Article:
Preventative Medicine

At Colorado Equine Veterinary Services, we strive to keep your horses healthy and productive. Preventative medicine is key to keeping horses well. It is much easier and less expensive to prevent illnesses than to treat them.

A Comprehensive Vaccination Program

Annual vaccinations are critical to maintaining the health of your horse. We recommend vaccinating once a year for Eastern/Western Encephalitis, Tetanus, and West Nile, as well as Rabies. Rhinopneumonitis/Influenza viruses should be vaccinated against every six months. If you have a busy show schedule, ask your veterinarian about further virus vaccinations.

A Dental Care with Power Float Check-up

Your horse’s teeth continue to change, producing sharp points on the inside and outside of the cheek teeth. These points can be painful and cause ulcerations of the tongue and on the inside of the cheeks. This can cause your horse to drop feed and resist the bit. The most complete and precise way to manage these problems is with yearly floating (or filing) to remove the points. Colorado Equine Veterinary Services can help with a full-mouth speculum and Power Float.

A quality wellness schedule will enhance your horse’s overall health.

The goal of an equine wellness schedule is to protect your horse’s health and minimize the chance of unexpected, life-threatening and costly illness.

Sample Wellness Schedule

Yearly physical exam – Complete in January, February or March

  • Nutritional evaluation
  • Coggin’s test (Equine Infectious Anemia)
  • Blood tests (Complete blood count and chemistry panel) for older horses

Annual Spring Vaccinations – Complete in March, April or May— Minimum Recommendation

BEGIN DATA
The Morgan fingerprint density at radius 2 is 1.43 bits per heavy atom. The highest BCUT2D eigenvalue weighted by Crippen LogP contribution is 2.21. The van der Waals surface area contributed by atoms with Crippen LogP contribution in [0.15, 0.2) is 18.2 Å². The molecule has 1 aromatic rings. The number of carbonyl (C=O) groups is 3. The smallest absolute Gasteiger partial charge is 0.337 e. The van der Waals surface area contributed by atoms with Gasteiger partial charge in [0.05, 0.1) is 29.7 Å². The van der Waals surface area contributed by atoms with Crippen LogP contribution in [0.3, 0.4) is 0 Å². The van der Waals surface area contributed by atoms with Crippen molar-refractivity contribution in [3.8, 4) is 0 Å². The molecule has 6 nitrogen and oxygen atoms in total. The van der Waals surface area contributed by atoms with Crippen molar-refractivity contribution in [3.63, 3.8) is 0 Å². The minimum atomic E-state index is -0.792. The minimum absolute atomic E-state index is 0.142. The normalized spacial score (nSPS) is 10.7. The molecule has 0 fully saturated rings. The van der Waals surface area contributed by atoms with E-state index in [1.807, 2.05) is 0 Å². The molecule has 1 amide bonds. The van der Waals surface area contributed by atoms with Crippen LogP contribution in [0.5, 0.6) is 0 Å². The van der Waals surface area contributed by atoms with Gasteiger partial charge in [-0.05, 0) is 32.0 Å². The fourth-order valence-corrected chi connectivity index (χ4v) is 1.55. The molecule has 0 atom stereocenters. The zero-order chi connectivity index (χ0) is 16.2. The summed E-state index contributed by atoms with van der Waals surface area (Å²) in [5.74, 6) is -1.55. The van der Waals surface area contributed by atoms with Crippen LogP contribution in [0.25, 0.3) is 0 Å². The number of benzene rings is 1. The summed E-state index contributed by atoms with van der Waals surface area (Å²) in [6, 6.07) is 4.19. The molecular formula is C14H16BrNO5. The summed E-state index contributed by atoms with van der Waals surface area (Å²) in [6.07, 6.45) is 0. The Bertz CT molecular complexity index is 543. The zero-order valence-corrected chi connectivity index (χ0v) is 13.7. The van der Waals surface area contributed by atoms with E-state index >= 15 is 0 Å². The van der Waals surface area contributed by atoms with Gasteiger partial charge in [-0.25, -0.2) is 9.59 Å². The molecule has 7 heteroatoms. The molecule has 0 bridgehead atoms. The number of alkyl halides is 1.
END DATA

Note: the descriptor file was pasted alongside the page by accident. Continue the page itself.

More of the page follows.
• Rhinopneumonitis
  • Influenza
  • Encephalitis (Eastern and Western)
  • Tetanus
  • West Nile Virus
  • Intra-nasal Strangles (optional)
  • Rabies

Booster Vaccinations

  • Rhinopneumonitis and Influenza— Recommended in the spring and fall for most horses

Regular deworming

Protocol for Adult Horses (Greater Than 3 years old):
Low Shedders (0-199 Eggs Per Gram of Feces)

  • May 1: Ivermectin
  • November 1: Ivermectin + Praziquantel (Equimax, Zimectrin Gold)

Medium Shedders (200-500 Eggs Per Gram of Feces)

  • May 1: Ivermectin
  • August 1: Pyrantel (Strongid)
  • November 1: Ivermectin + Praziquantel (Equimax, Zimectrin Gold)

High Shedders (>500 Eggs Per Gram of Feces)

  • March 1: Ivermectin
  • May 1: Pyrantel (Strongid)
  • August 1: Ivermectin
  • November 1: Ivermectin + Praziquantel (Equimax, Zimectrin Gold)

*Recommend feeding your horse after deworming.

Protocol for Foals, Weanlings, and Horses Less Than 3 years old:

  • Day 0 – Mare should be dewormed at foaling with Ivermectin
  • 3 months – Panacur double dose
  • 6 months – Ivermectin
  • 9 months – Pyrantel double dose (for tapeworms)
  • 12 months – Ivermectin
  • After 12 months, deworm as you would a Medium Shedder:
    • May 1: Ivermectin
    • August 1: Pyrantel or Benzimidazole
    • November 1: Ivermectin + Praziquantel

At the age of 3, deworm based on Fecal Egg Count (FEC). Do a fecal test at least 12 weeks after last deworming to determine the protocol.

Annual dental examination and floating
Recommended every twelve months. Some horses may need to be floated more frequently.

Routine hoof care
Farrier visits every six to nine weeks, more often if needed.